* You can see John's work and read about the tours he manages at:

I went to Italy again in 1992, staying in the marble town of Pietra Santa - the town down the mountain from Carrara, where Michaelangelo got his stone for the David, among others. He stayed at the hotel right around the corner from where I was staying.

It was so wonderful to go to the piazza every morning to the bar* and look up to see the name Michaelangelo on the building right there, knowing he had been there, carved in this very town, walked these very streets!

This time I studied with another master, Leo Muti. This time I was with one of stone carver Lynn Streeter's groups. I'm not usually a group kinda gal, but this time it was great to go with a group. You get studio space for lots less than if you were alone, and feedback and ideas every day that wouldn't ordinarily be there if you were solo. The hotel fees are less, as well, with the group discount. Besides, it's just more fun!

* In Italy, a bar is not an alcohol-serving establishment. It is an eating place (from a tiny one-person counter stuck in a niche in an outside wall to a large restaurant-sized place) where you order at a bar, get the food, and then go sit at an outside table, or if in a hurry, stand at the bar to eat. Took me a while to get used to going to a "bar" for my meals!

Bas Relief: sculpture that, rather than being three dimensionsal and standing on its own, is carved or cast so that it stands out from a surrounding background.

This is Relax, carved out of NZ Mt. Somers stone.

Carving in bas relief is one of my favorites things to do. There's something about making a flat piece of material look three dimensional that just gives me a kick!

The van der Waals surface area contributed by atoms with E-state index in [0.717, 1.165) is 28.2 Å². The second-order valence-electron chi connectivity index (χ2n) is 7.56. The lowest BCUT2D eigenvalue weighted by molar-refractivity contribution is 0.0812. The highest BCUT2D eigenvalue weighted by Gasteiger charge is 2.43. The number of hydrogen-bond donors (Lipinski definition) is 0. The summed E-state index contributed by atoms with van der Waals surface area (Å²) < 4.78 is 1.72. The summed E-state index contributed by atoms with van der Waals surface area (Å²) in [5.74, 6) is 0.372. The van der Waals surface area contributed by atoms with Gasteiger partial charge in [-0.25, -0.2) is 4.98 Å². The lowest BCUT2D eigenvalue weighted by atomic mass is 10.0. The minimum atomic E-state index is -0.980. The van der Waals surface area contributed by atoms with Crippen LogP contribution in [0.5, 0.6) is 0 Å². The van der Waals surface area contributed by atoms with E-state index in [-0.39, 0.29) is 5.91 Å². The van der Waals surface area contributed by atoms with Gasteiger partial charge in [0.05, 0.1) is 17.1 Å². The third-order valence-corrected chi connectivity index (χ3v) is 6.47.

This is how I'm Happy to Be Me started out.

After drawing the approximate locations of the various design elements on the stone with a hard, fat, red sculpture crayon, I used the grinder to cut that hunk out of the left side there, then went at it with half-inch and quarter-inch chisels.

Lopping off the long end of the hammer allows me to have more wrist action without the end of the hammer brushing against the inside of my wrist.

Here it's about one-third through. The elements have been shaped out, and now I can step back and see if I want to make any major changes.

You can see how tall the prow is now - whereas later I chopped it off - it just seemed too big for the boat.

Next step is to rough out the boat.

At this point, I hadn't even started the water.

I wanted to make sure the figure was right before I did anything else - then I could be assured that I wouldn't have to go back and shorten her or move her around at all.

Almost done. Usually I work a piece all over to keep consistent style and movement. But this one seemed to have its own logic. You can see how the figure is almost done, and the water is only part way finished.

I left the water very coarse - movement and action! - and used rifflers - no snadpaper - on the figure. It's just short of softly finished. Peace and tranquility - just cruisin' in my little boat!

You can see the finished piece here.

Now I'm back in Hawaii, and haven't carved since I left NZ., but I'll start carving again!

Most of the stone sculptures on this site are now unavailable, but f you see one on these pages that you like and want to commission, I can create a piece for you that is similar to what you see here, or is a starting point for something different. Please make sure you read the information on commissions.